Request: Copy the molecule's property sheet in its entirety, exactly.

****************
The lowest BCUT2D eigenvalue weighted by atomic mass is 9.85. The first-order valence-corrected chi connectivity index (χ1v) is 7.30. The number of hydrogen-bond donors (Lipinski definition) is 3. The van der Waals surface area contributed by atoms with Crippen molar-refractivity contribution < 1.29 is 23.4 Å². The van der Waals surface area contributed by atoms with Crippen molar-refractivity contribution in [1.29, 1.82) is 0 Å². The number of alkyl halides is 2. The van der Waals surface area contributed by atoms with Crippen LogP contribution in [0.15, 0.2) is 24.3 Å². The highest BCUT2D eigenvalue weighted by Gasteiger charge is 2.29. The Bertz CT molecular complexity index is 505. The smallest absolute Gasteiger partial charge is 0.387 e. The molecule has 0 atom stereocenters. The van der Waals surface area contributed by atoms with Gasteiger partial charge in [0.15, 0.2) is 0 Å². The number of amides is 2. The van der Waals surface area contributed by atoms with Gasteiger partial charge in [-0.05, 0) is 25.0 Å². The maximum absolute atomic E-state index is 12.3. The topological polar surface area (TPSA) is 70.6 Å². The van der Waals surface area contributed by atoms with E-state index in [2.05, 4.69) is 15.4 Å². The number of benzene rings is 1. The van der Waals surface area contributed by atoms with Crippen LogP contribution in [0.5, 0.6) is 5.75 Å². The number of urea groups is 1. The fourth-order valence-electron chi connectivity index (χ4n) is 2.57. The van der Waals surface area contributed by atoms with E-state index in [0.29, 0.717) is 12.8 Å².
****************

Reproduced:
The lowest BCUT2D eigenvalue weighted by atomic mass is 9.85. The first-order valence-corrected chi connectivity index (χ1v) is 7.30. The number of hydrogen-bond donors (Lipinski definition) is 3. The van der Waals surface area contributed by atoms with Crippen molar-refractivity contribution < 1.29 is 23.4 Å². The van der Waals surface area contributed by atoms with Crippen molar-refractivity contribution in [1.29, 1.82) is 0 Å². The number of alkyl halides is 2. The van der Waals surface area contributed by atoms with Crippen LogP contribution in [0.15, 0.2) is 24.3 Å². The highest BCUT2D eigenvalue weighted by Gasteiger charge is 2.29. The Bertz CT molecular complexity index is 505. The smallest absolute Gasteiger partial charge is 0.387 e. The molecule has 0 atom stereocenters. The van der Waals surface area contributed by atoms with Gasteiger partial charge in [0.15, 0.2) is 0 Å². The number of amides is 2. The van der Waals surface area contributed by atoms with Gasteiger partial charge in [-0.05, 0) is 25.0 Å². The maximum absolute atomic E-state index is 12.3. The topological polar surface area (TPSA) is 70.6 Å². The van der Waals surface area contributed by atoms with E-state index in [2.05, 4.69) is 15.4 Å². The number of benzene rings is 1. The van der Waals surface area contributed by atoms with Crippen LogP contribution in [0.5, 0.6) is 5.75 Å². The number of urea groups is 1. The fourth-order valence-electron chi connectivity index (χ4n) is 2.57. The van der Waals surface area contributed by atoms with E-state index in [0.29, 0.717) is 12.8 Å².